A recently discovered manuscript at Birmingham University could be one of the world’s oldest fragments of the Quran, thanks to scientific analysis.
Tests at Oxford University’s Radiocarbon Accelerator Unit dated the parchment between AD 568 and 645 with 95.4 per cent accuracy. That timeline is a close match to the time of the Prophet Muhammad (AD 570 and 632).
This accidental discovery gives new significance to the study of Islam in Birmingham. A PhD researcher, Alba Fedeli, decided to get the parchments tested. The manuscript was misbound with leaves of a similar seventh century Quran manuscript.
Susan Worrall, Director of Special Collections (Cadbury Research Library), at the University of Birmingham, said: “We are thrilled that such an important historical document is here in Birmingham, the most culturally diverse city in the UK”
The manuscript, which consists of two parchment leaves, contains parts of Suras 18 to 20, written in Hijazi, an early Arabic script.
According to Professor David Thomas, Professor of Christianity and Islam, the findings are significant. With a ‘degree of confidence’ the parchment text is traceable to less than two decades after Muhammad’s death.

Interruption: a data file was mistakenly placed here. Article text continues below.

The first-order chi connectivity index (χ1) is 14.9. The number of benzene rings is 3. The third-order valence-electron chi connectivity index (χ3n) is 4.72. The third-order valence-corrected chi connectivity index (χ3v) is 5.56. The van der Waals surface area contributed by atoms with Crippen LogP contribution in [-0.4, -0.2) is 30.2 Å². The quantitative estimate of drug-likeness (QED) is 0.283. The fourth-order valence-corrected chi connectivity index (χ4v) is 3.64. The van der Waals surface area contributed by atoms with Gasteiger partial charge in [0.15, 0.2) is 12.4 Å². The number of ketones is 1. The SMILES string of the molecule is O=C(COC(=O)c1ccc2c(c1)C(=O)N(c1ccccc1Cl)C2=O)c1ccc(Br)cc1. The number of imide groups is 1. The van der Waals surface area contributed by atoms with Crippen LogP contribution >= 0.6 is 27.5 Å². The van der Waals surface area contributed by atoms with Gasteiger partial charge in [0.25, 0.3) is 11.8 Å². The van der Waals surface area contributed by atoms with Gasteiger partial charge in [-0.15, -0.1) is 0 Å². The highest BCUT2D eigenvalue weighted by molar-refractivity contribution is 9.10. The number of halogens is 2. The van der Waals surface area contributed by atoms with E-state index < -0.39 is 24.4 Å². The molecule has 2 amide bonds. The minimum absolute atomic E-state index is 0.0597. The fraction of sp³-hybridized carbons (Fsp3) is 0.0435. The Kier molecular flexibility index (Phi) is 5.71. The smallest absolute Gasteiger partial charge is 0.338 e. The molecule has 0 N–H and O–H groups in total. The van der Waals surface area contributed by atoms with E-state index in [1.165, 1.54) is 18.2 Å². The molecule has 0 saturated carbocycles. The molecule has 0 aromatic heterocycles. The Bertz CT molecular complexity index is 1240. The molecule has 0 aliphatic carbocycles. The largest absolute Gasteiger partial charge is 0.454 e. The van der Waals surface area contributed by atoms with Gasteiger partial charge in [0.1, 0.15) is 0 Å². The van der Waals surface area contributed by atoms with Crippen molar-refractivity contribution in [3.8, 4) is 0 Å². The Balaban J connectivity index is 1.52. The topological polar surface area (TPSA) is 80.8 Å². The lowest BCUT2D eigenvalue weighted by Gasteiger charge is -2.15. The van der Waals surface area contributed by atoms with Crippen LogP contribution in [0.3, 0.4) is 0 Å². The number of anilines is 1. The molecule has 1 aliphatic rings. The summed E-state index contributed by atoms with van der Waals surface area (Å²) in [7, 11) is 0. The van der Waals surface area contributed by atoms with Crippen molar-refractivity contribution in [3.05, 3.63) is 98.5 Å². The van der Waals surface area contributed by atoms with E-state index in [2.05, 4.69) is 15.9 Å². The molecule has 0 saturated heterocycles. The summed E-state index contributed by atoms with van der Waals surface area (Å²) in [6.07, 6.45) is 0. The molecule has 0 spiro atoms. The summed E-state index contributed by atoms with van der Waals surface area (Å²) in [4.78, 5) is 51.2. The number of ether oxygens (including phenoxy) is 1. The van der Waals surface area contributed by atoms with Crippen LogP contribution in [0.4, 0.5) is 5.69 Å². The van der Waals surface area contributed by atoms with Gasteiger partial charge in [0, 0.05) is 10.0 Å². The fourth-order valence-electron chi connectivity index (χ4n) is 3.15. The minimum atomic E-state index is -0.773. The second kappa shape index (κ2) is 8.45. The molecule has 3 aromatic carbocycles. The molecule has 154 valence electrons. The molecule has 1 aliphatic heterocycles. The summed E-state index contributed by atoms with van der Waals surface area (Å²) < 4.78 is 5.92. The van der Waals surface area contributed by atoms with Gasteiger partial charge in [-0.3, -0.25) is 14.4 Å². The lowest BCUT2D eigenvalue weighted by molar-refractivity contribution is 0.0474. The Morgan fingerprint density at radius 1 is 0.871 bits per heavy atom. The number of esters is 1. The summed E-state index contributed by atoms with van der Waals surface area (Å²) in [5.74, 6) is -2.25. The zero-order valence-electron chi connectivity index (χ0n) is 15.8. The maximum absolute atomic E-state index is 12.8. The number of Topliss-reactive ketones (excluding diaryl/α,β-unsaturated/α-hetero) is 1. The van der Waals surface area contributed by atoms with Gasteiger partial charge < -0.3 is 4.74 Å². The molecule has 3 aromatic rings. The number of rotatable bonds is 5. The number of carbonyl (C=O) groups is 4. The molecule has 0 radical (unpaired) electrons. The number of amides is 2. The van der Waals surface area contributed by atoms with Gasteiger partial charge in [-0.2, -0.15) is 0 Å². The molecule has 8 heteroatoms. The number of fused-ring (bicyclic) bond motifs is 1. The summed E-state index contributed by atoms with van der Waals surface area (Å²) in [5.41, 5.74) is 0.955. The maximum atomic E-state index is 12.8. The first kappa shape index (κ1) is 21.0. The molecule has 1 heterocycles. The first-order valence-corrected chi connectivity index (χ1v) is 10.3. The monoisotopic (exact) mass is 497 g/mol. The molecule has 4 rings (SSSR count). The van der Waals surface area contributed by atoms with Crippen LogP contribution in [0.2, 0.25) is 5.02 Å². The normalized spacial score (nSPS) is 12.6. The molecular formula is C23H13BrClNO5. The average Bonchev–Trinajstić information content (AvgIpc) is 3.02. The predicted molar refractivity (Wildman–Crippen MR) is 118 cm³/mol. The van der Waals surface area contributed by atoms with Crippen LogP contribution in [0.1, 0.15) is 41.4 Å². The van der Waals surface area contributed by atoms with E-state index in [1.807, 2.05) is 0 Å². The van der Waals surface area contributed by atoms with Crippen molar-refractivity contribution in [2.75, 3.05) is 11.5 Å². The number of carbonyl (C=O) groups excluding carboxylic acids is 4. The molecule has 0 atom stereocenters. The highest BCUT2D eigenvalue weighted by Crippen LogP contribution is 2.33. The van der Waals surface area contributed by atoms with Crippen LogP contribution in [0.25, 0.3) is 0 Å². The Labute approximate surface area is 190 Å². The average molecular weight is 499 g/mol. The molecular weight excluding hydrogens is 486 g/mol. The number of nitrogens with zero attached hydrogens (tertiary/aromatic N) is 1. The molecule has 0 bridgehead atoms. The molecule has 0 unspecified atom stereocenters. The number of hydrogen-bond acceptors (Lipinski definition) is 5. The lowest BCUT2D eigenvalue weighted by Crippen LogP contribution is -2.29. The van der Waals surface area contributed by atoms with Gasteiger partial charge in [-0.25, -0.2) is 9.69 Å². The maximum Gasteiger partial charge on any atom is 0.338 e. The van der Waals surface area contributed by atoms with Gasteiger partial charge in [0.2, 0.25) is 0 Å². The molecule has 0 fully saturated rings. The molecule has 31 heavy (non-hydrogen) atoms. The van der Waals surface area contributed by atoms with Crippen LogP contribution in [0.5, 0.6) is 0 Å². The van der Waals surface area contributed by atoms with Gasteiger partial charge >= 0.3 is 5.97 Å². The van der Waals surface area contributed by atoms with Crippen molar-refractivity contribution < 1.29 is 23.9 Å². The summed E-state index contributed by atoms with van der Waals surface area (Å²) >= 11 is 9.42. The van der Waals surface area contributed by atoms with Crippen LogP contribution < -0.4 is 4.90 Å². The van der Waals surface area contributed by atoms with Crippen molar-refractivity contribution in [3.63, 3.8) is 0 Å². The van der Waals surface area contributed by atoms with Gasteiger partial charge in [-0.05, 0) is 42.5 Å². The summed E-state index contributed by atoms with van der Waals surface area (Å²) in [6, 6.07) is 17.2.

“These portions must have been in a form that is very close to the form of the Qur’an read today, supporting the view that the text has undergone little or no alteration and that it can be dated to a point very close to the time it was believed to be revealed,” he said.
Dr Muhammad Isa Waley, Lead Curator for Persian and Turkish Manuscripts at the British Library, said “these two folios, in a beautiful and surprisingly legible Hijazi hand, almost certainly date from the time of the first three caliphs”.
There was no successor after Muhammad’s death. Responsibility fell upon the so-called al Khulafa’ al Rashidun or ‘four rightly-guided caliphs’. Individuals picked from Muhammad’s most loyal companions. That leadership lasted between AD 632–56.
Uthman ibn Affan, the third caliph, standardised the Quranic text, and destroyed other collections. His death in 656 was the precursor to Islam’s first civil war following the nomination of his successor.
The manuscript is part of the University’s Mingana Collection of Middle Eastern manuscripts, held in the Cadbury Research Library. In total, the Mingana Collection holds more than 3,000 Middle Eastern documents collected by a Chaldean priest named Alphonse Mingana in the 1920s.
Edward Cadbury, the Quaker philanthropist, bank-rolled Mingana’s exploration. He wanted to raise the profile of Birmingham as a place of religious studies.
The Quran manuscript will be on public display at the Barber Institute of Fine Arts, University of Birmingham, from Friday 2 October until Sunday 25 October.